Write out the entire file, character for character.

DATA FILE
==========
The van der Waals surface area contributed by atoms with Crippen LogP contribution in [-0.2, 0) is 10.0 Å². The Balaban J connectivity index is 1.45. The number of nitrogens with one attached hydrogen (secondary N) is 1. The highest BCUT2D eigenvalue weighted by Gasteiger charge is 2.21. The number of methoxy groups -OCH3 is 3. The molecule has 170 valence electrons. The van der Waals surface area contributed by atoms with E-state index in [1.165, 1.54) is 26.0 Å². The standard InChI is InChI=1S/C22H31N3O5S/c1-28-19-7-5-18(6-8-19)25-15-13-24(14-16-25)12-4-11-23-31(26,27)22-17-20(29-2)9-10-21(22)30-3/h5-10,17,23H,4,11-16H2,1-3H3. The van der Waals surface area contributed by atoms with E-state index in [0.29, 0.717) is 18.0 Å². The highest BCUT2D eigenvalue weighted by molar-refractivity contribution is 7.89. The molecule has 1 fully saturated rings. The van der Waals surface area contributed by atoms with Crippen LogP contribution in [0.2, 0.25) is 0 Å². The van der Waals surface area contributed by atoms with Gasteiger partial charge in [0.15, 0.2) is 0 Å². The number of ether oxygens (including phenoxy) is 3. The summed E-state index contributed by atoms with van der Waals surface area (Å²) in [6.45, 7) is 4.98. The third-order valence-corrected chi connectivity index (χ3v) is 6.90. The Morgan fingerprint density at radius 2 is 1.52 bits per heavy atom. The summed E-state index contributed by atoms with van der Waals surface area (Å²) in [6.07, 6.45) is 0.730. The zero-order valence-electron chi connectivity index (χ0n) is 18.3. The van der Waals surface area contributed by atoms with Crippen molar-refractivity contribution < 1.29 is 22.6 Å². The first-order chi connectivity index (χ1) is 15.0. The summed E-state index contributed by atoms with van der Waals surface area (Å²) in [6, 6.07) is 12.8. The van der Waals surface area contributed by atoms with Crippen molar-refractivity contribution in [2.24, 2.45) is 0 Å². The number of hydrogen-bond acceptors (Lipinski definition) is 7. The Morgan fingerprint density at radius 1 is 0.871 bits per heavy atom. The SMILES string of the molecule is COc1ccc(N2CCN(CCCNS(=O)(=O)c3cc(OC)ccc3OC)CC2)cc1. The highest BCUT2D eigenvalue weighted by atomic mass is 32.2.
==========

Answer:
The van der Waals surface area contributed by atoms with Crippen LogP contribution in [-0.2, 0) is 10.0 Å². The Balaban J connectivity index is 1.45. The number of nitrogens with one attached hydrogen (secondary N) is 1. The highest BCUT2D eigenvalue weighted by Gasteiger charge is 2.21. The number of methoxy groups -OCH3 is 3. The molecule has 170 valence electrons. The van der Waals surface area contributed by atoms with E-state index in [1.165, 1.54) is 26.0 Å². The standard InChI is InChI=1S/C22H31N3O5S/c1-28-19-7-5-18(6-8-19)25-15-13-24(14-16-25)12-4-11-23-31(26,27)22-17-20(29-2)9-10-21(22)30-3/h5-10,17,23H,4,11-16H2,1-3H3. The van der Waals surface area contributed by atoms with E-state index in [0.29, 0.717) is 18.0 Å². The highest BCUT2D eigenvalue weighted by molar-refractivity contribution is 7.89. The molecule has 1 fully saturated rings. The van der Waals surface area contributed by atoms with Crippen LogP contribution in [0.2, 0.25) is 0 Å². The van der Waals surface area contributed by atoms with Gasteiger partial charge in [0.15, 0.2) is 0 Å². The number of ether oxygens (including phenoxy) is 3. The summed E-state index contributed by atoms with van der Waals surface area (Å²) in [6.45, 7) is 4.98. The third-order valence-corrected chi connectivity index (χ3v) is 6.90. The Morgan fingerprint density at radius 2 is 1.52 bits per heavy atom. The summed E-state index contributed by atoms with van der Waals surface area (Å²) in [6.07, 6.45) is 0.730. The zero-order valence-electron chi connectivity index (χ0n) is 18.3. The van der Waals surface area contributed by atoms with Crippen molar-refractivity contribution < 1.29 is 22.6 Å². The first-order chi connectivity index (χ1) is 15.0. The summed E-state index contributed by atoms with van der Waals surface area (Å²) in [6, 6.07) is 12.8. The van der Waals surface area contributed by atoms with Crippen molar-refractivity contribution in [2.24, 2.45) is 0 Å². The number of hydrogen-bond acceptors (Lipinski definition) is 7. The Morgan fingerprint density at radius 1 is 0.871 bits per heavy atom. The SMILES string of the molecule is COc1ccc(N2CCN(CCCNS(=O)(=O)c3cc(OC)ccc3OC)CC2)cc1. The highest BCUT2D eigenvalue weighted by atomic mass is 32.2.